Rachel Bérubé has not seen her 93-year-old father in two years.
The pandemic forced her to cancel plans for a visit last April. Now, as COVID-19 spreads rapidly through his Edmundston care home, she fears the worst.
"I don't know when I'm going to be holding him in my arms. I don't know if it's going to happen one day because of COVID-19," she said.
Manoir Belle Vue has reported 50 cases of the virus as part of an outbreak. The home has 61 beds, according to provincial inspection reports.
It has confirmed 33 residents and 17 employees have tested positive. The death of a resident was announced by the home on Thursday.
Bérubé's father has tested negative twice. She said no one in Le Pavillon, his part of the complex, is positive. She hopes he stays healthy long enough to receive the vaccine.
The Manoir announced plans this weekend to administer the first dose to all residents and staff who have tested negative.
The first cases in the special care home were discovered on Jan. 20.
'I don't want him to suffer'
Bérubé is originally from Saint-Jacques in the Edmundston area but has been living in Timmins, Ont., for 30 years. The distance has made the outbreak more difficult.
Her father is doing well and staying in good spirits by writing in his journal and doing crossword puzzles. She has four family members in the area who visit through a window.
Bérubé experienced the death of a family member from afar at the start of the pandemic.
Her uncle died in a special care home in Montreal during the early days. While he was never tested, she believes his death might have been related to COVID.
Her father in Manoir Belle Vue has a lung condition.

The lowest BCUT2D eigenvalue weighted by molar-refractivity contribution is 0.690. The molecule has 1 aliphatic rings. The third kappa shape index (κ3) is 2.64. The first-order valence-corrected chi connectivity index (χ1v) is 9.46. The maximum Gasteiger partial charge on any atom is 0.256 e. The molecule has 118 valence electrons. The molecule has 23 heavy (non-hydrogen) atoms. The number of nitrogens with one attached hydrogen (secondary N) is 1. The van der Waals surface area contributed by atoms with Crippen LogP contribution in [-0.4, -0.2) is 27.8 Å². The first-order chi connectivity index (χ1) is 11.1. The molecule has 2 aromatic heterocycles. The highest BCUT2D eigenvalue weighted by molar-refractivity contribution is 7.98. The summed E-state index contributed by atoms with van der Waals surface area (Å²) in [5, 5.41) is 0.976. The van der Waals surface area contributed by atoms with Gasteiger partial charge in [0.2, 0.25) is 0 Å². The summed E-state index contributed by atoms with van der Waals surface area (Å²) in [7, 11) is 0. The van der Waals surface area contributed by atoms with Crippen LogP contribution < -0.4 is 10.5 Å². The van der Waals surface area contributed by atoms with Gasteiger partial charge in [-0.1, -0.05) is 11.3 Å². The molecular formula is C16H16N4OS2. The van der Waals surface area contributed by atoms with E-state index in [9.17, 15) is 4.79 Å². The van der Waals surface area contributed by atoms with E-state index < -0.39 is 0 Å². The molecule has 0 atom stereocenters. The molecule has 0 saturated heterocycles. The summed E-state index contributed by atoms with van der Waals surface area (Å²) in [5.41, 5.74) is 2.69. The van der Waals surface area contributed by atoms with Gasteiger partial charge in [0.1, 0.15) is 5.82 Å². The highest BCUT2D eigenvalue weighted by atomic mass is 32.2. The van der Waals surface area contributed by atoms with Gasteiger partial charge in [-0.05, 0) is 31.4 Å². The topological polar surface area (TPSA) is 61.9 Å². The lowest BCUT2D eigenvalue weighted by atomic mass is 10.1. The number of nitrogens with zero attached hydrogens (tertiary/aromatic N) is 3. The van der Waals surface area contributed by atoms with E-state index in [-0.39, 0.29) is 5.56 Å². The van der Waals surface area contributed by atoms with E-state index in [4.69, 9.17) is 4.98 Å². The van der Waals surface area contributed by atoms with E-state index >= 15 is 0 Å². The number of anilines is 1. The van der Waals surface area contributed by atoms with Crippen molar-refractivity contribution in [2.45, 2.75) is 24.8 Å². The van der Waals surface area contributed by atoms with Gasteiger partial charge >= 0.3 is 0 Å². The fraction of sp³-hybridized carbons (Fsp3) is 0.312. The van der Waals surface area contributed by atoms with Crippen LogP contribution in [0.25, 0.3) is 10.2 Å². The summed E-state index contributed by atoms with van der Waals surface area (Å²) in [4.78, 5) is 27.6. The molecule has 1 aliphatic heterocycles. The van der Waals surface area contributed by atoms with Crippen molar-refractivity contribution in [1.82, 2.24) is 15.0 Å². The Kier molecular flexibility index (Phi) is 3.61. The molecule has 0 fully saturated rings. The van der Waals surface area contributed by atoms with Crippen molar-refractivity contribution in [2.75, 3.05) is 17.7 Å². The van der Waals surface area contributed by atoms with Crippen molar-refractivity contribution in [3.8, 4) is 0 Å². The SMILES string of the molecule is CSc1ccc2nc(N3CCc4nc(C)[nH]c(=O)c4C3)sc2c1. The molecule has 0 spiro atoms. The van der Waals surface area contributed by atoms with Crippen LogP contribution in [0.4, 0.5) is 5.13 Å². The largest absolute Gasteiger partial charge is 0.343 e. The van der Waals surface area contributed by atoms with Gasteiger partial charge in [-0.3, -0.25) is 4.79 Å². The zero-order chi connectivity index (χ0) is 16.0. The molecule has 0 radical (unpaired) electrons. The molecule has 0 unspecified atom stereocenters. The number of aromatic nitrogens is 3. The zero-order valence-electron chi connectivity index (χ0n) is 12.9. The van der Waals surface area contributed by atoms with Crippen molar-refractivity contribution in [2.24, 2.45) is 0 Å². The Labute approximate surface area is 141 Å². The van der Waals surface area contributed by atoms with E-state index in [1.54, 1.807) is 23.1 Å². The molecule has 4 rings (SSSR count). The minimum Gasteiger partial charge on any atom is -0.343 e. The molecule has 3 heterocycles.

"I don't want my dad to be alone if something happens," she said.
Bérubé worries he would struggle if he catches the virus.
"They go on the machine and they have a hard time breathing," she said. "I don't want him to suffer."
'It brings out tears'
A former Edmundston mayor is among the residents at Manoir Belle Vue infected with COVID-19.
Gérald Allain, 82, learned he tested positive on Jan. 22. He is experiencing some symptoms of the virus, such as a cough.
"There are moments that are a little more difficult, and especially with strong symptoms, I would say we are weak," he told Radio-Canada.
Allain said staff are changing their personal protective equipment before entering a new room. Rooms are disinfected several times per day.
He talks with his daughter in Quebec by FaceTime every day and said the outbreak has forced him and other residents to reflect on the possibility of death.
"When we go to sleep we think about it, sometimes it brings out tears," Allain said.
"I'm convinced I'm going to be able to leave. But the risk, the possibility still passes through my head."
The Manoir Belle Vue's kitchen has been closed since Thursday, according to an update on the home's Facebook page.
The restaurant of the Sheraton Four Points Hotel has been preparing the meals, and management posted a message asking for volunteers to help deliver them.
Starting Tuesday, a team of volunteers at the Collège communautaire du Nouveau-Brunswick will begin preparing meals.
The director of the care home did not return calls and emails from CBC News, but posted a statement on Facebook.
"After the closing of the kitchen and receiving several messages of concern, we are away. There are some delays in the schedule for delivering meals," management wrote. "Things should rapidly become in order."
Bérubé said she is hearing about major staffing shortages in the facility, as employees who tested positive or were potentially exposed are self-isolating.
Her father has experienced some issues with meals with the changes to kitchen operations. He was served macaroni and tomatoes that he can't eat because of dietary issues, she said.
She is concerned complications will happen with the new plan.
Bérubé works in a care home in Ontario and believes the outbreak could have happened anywhere. Cases have been confirmed in other facilities in the Edmundston area.
The staffing shortage has made things challenging and her father now has to bathe himself.
Bérubé said the province should consider bringing the army to help, which was done in Quebec.
"The residents built our country, they built this place, they're senior citizens that have worked hard their whole lives," she said. "They would deserve the help of the army."